Proposed ‘Override Law’ Pits Court Against Knesset, Kahlon Against Netanyahu

YERUSHALAYIM -
A view of the High Court building in Yerushalayim.

In an interview Monday, Likud MK Yoav Kisch told Channel Ten that an “override law” that would allow the Knesset to legislate despite High Court decisions was absolutely necessary for the survival of Israeli democracy. “Nowhere is it written that the High Court has the authority to cancel Knesset laws. It is just an opinion that is floating around, it is an authority the court took for itself. The balance of power in the legal system has been damaged.”

Kisch was speaking a day after the government discussed the possibility of legislating a measure that would enable the Knesset to pass laws that disagree with the opinion of the High Court. As things stand now, laws that the Knesset pass often get struck down by the court after those opposed to the laws petition against them, forcing MKs to develop new laws that they hope will pass the court’s test.

So far, the Knesset has taken to reversing these decisions on a case-by-case basis – for example, it is trying to draft a fourth law regulating drafting of yeshivah students after the court struck down the last three laws passed by legislators. Under a proposed “override law,” the Knesset would declare that it has the right to pass laws without regard for the court’s opinion.

Several models for the measure have been proposed, as similar laws exist in many Western countries. One popular model is the “Canadian model,” in which the Knesset, in the event the court strikes down a law, would pass a second law that would remain extant for five years before the court could rule on it again.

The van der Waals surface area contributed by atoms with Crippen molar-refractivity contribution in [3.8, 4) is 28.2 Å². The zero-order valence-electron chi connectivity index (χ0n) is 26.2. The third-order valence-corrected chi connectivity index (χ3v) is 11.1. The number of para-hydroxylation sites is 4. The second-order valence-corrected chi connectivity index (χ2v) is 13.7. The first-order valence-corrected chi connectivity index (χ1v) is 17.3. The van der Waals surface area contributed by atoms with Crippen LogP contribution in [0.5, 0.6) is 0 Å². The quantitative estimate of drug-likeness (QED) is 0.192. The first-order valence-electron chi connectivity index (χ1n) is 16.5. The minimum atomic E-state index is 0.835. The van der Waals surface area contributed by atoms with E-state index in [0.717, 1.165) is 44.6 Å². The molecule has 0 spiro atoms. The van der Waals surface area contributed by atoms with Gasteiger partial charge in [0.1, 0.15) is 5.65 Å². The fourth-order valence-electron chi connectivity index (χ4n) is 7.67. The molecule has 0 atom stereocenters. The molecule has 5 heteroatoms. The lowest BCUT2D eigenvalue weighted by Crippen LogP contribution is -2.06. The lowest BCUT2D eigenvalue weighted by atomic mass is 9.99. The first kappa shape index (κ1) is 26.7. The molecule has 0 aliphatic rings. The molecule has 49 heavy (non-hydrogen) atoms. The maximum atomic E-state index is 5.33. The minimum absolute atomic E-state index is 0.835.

The Cabinet discussed the matter at its weekly meeting on Sunday, but came to no conclusions – mostly because of objections by Finance Minister Moshe Kahlon. Netanyahu met with Kahlon privately on Sunday, while Likud MKs slammed him for refusing to support the measure. Yediot Acharonot said that Kahlon had told Interior Minister Rabbi Aryeh Deri that he was willing to compromise on passing laws that would remove illegal African migrants from Israel, but not on overriding the High Court. “Doesn’t Netanyahu understand that without me he would not be prime minister?” Kahlon reportedly told Deri. On his way into the meeting, Kahlon was heard telling one of the other ministers that “I don’t care what the polls say, if the Likud gets more than 25 seats in the next Knesset I will cut my arm off. If they want elections, then let there be elections.”

Opposing the idea also was former High Court justice Elyakim Rubinstein, who told Army Radio that “the High Court can make mistakes, but what is going on here is demonization. Around the world, the court is one of Israel’s greatest inventions – it protects minorities and the weak. Despite the furor, the court is very conservative in its decisions.” Contrasting with Rubinstein’s opinion was that of Attorney Nadav Haetzni, who, writing in Maariv Monday, said that “the airwaves have been full of officials and former judges providing sage advice on how we are being misled on this issue. They are using all the ‘scare tactics’ available in order to prevent passage of this law. There is no red line they are willing to cross in order to push their agenda.”